Gratitude. I swallow the bread and drink from the cup, promised a refill for tomorrow. I seek and see the flash of red in the dark forest. 

And moments become worship.

Worship becomes a suet cake for my own soul. 

Robbers will try and steal the joy, but I know of the cardinal’s faithfulness.

Give me more than a glimpse Lord, for I need to see all of You.

And a red petal falls from my sunflowers, feather-shaped, and a mocking bird nest chirps loud with new life.  I pray for more than a glimpse, for the whole of the truth as I send prayers on wings of eagles and love in words of hope to the house in the woods on another coast.

Swoop in red cardinal, let us get a good look at you. 

 I love you and long for you my friend; a filled cup and endless seed of His continued and renewed strength, for the stealers of joy to begin an early hybernation;  for you to capture the full view of all His Glory in your lives. 

Jeremiah 29:13 "And you will seek Me and find Me when you search for Me with all your heart."

Considerably yours, 


Sunday, June 15, 2014

Vogelzaad Kaf, The Birdseed Chaff

Vogelzaad Kaf
The Birdseed Chaff 

The hours of the day move slowly now.
Morning mist fogs the vision of yesterday.

Maybe I saw you.
Maybe we talked.

Strength drained away somewhere.
It must be in the tears that well up,
Fall without warning,
Not knowing.

Cardboard boxes lie in my path.
Can I get from here to there?
And what’s in that box?
Is it what I lost;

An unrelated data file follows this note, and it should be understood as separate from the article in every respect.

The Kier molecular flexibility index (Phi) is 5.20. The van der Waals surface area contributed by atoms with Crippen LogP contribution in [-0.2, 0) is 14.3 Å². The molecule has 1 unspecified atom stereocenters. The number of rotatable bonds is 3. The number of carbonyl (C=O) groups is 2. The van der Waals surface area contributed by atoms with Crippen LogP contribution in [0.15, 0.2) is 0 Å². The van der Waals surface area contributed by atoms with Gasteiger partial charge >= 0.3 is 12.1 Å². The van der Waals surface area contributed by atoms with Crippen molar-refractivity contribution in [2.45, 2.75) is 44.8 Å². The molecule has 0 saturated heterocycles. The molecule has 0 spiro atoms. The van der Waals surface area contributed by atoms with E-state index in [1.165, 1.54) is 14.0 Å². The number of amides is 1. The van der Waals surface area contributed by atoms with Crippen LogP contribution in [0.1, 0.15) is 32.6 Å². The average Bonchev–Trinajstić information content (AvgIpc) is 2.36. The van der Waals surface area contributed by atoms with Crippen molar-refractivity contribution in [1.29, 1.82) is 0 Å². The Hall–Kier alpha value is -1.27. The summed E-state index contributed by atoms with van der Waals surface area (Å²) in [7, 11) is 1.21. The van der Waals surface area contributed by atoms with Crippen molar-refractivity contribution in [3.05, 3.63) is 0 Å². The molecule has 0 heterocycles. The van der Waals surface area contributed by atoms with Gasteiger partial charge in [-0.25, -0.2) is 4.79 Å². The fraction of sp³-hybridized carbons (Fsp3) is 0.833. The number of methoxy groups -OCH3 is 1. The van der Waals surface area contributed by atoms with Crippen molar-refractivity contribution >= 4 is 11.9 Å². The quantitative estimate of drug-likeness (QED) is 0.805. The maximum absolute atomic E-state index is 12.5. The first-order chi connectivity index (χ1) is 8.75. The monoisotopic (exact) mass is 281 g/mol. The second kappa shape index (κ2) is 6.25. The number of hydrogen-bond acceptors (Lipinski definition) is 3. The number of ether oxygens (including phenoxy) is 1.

Can I find it again?

My son is here;
One of my sons is here today.

I watch as he gathers the tools;
And I remember the boy I taught
To hold a hammer right.
Hold my hand tight.

Steady me, son.

   The birds, I had a lot once
Raised them up to sing.
They’re gone now, their cages still,
I recall their trill.

I smell them, they are close;

Nesting for spring.

Standing, leaning on a truck
Watching my son, listening…

Must do the birdcage chores,
The work day doors;

I hang, close by 
We’re going to work now, my son and I.

Shiny, loose in the truck bed,
My hand naturally closes around them;
But not too tight for
They fall through my purple fingers.
I grab another handful of these shiny, sharp…

Their name?...Their name?

Birdseed chaff flies up
From the box dropped down,
Captured by the wind.

We’re working; he marks the box “storage.”
And they stack in neatly, to go…
But I can’t, I don’t have a car today.
How will we get to work this day?
Let’s look again, in the garage.

And I am teaching him to put in a door,
So it opens and closes well.

It opens and closes well.

Tomorrow must be work again.
It will be a good day, it must.